Following in the footsteps of more than 40 states, Pennsylvania Gov. Tom Wolf signed the Achieving a Better Life Experience [ABLE] Act into law to improve financial savings options for people with disabilities.
The act, which creates tax-free savings accounts for people who were blind or had another disability the age of 26, was passed into law by President Barack Obama in December 2014 as part of a larger package of tax reforms. Since then, the federal government appointed state governments to make accounts available within each state.
As of April 14, 42 states had enacted their own ABLE Act, according to research from The ARC, an advocate of the legislation.
On Monday, April 18, Pennsylvania became the 43rd state on the list when Wolf and Sen. Bob Casey, D-Pa., signed the Act into law at a school in Hershey, Pa. Wolf wasted no time in signing the bill, which passed the General Assembly on April 15.
In Pennsylvania, the ABLE accounts will allow people with disabilities to create savings accounts with benefits that include exemptions from certain federal and state income taxes and the inheritance tax. The savings will also be excluded from determinations for other funding programs, such as Supplemental Security Income benefits and Medical Assistance. The accounts have a cap of $14,000 a year, and an individual may only have one account opened in their name.
According to a New York Times article, the accounts were modeled after the 529 college savings account, a type of account established in 1996 to hold savings for a college education exempt from federal taxes.
In a National Disability Institute webinar in February, Chris Rodriguez, a senior public policy advisor, said that although the funds are designated for “disability expenses,” this does not limit them to medical expenses. Rather, these funds also apply for “basic living expenses,” including education, housing, transportation, support, assistive technology, health prevention and wellness, financial management and administrative services, legal fees, and funeral and burial expenses.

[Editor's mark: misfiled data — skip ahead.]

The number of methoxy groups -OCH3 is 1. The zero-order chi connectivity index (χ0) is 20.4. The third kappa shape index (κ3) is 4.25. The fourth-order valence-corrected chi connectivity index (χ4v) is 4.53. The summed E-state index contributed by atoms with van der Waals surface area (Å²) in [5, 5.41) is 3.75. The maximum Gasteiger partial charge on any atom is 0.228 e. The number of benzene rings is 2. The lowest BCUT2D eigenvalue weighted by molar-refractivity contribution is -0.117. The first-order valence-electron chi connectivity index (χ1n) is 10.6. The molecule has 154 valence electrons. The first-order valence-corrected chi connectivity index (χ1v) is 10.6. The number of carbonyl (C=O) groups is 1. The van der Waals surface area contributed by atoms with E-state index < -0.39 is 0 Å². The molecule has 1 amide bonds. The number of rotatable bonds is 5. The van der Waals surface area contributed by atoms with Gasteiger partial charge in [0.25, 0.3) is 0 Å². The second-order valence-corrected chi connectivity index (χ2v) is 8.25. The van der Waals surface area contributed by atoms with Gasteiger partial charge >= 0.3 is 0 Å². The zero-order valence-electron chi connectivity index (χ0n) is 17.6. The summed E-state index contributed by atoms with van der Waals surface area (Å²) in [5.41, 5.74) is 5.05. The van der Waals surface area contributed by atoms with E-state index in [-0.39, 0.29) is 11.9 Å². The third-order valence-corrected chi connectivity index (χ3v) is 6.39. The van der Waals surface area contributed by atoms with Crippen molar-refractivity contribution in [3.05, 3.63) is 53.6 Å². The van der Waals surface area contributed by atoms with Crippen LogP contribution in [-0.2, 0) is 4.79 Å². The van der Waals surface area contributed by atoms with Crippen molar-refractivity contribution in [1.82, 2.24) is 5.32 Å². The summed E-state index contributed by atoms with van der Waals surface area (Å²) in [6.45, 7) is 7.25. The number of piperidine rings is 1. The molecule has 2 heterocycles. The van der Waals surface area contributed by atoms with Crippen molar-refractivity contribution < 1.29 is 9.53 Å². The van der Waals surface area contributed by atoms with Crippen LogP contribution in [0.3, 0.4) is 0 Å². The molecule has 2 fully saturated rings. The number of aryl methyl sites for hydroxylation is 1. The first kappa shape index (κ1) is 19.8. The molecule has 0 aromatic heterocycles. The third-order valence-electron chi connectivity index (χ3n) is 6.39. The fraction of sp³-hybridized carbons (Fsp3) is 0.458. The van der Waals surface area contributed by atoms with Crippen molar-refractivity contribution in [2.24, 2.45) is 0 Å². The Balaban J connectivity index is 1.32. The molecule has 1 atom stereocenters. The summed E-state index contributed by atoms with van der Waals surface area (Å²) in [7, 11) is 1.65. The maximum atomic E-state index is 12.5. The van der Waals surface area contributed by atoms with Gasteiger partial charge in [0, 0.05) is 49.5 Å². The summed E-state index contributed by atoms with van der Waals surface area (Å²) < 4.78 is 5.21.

The state accounts are expected to start opening this spring and summer.
While the states have been working on their own ABLE acts, the federal government began considering three additional bills in March to improve upon the ABLE act. The ABLE to Work Act will allow people with disabilities who work to save more money in their accounts. The ABLE Financial Planning Act will enable roll-over from regular 529 accounts to ABLE accounts. Lastly, the ABLE Adjustment Act will change the age requirement for diagnosis from 26 to 46.
Although individuals stand to benefit from the ABLE accounts, financial advisers for families with people with disabilities have not yet endorsed these accounts. Some financial advisors fear the accounts have too much bureaucratic red tape because the state is responsible for determining what expenses qualify. One provision — that any leftover money after a beneficiary's death goes back to Medicaid — is also turning people away from the plan.
Furthermore, advisers expressed concerns that long-term savings are not what families with disabled children need the most because so many must focus on treatment and resources sooner rather than later.
Cynthia Haddad, a director at Special Needs Financial Planning in Massachusetts, told Financial Advisor that the ABLE account will not be the go-to tool for all families.
“Emotionally, this is very exciting,” Haddad told Financial Advisor. “Will we let our clients know they can open up an account? Absolutely. Will we encourage them to hurry up and try to fund them? No. We’ll work on a case-by-case basis and look at the abilities and needs of the families we’re working with.”